HERL takes a unique approach to developing AT by using information from medical providers — such as the VA and patient focus groups — to determine barriers faced by people with disabilities and ways technology might help them overcome those barriers. The center is responsible for developing the first joystick to be used on electric wheelchairs, as well as the SmartWheel, which allows for better, more individualized wheelchair adjustments.
In addition to these large-scale inventions, HERL creates customized AT for individual users.
HERL also introduces military and veteran students to the field of AT through the ELeVATE program, which provides academic and financial support for veterans pursuing STEM degrees. Members work with HERL faculty on team projects and participate in workshops to hone their professional skills even if they are not pursuing a career in engineering.
Cooper was inspired to create ELeVATE after experiencing his own difficulties as a veteran with disabilities and noticing the influx of military members returning from the wars in Iraq and Afghanistan who also faced physical challenges. These types of programs are beginning to draw more diverse student populations to STEM and AT-related fields such as biomedical engineering and human engineering, he says.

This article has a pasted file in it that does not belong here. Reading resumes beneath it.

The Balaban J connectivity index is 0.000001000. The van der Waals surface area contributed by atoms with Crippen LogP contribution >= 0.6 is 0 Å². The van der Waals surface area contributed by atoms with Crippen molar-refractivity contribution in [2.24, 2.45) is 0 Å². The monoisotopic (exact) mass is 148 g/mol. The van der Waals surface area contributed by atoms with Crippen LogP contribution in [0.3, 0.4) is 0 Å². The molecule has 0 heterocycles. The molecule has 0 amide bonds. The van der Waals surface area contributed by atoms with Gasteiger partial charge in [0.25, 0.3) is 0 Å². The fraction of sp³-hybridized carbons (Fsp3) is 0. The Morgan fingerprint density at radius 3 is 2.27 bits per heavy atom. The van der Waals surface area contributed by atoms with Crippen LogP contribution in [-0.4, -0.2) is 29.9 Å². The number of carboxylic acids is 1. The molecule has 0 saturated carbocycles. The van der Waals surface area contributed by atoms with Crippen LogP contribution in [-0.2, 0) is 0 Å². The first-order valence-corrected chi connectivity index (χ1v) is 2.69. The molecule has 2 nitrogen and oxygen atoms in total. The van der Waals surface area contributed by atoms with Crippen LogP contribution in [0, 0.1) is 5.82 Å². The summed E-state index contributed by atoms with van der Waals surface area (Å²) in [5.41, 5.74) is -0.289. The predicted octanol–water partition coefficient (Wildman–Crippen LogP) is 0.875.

The field of AT has grown considerably over the last 25 years, according to Cooper, and he hopes to see interest in and funding for this discipline continue to increase. Raising awareness of this unique component of the technology sector will increase diversity in STEM and empower developers to improve more lives through technology, he says.
“For me, one of the most exciting things is to be out in the community, traveling somewhere in the U.S., or for that matter, anywhere in the world, and seeing somebody use a device that we created,” Cooper says. “I tell my team and students all the time, ‘The goal is to have a positive impact on people’s lives, whether that’s big or small.’”●
Erik Cliburn is a senior staff writer for INSIGHT Into Diversity.
This article was published in our September 2021 issue.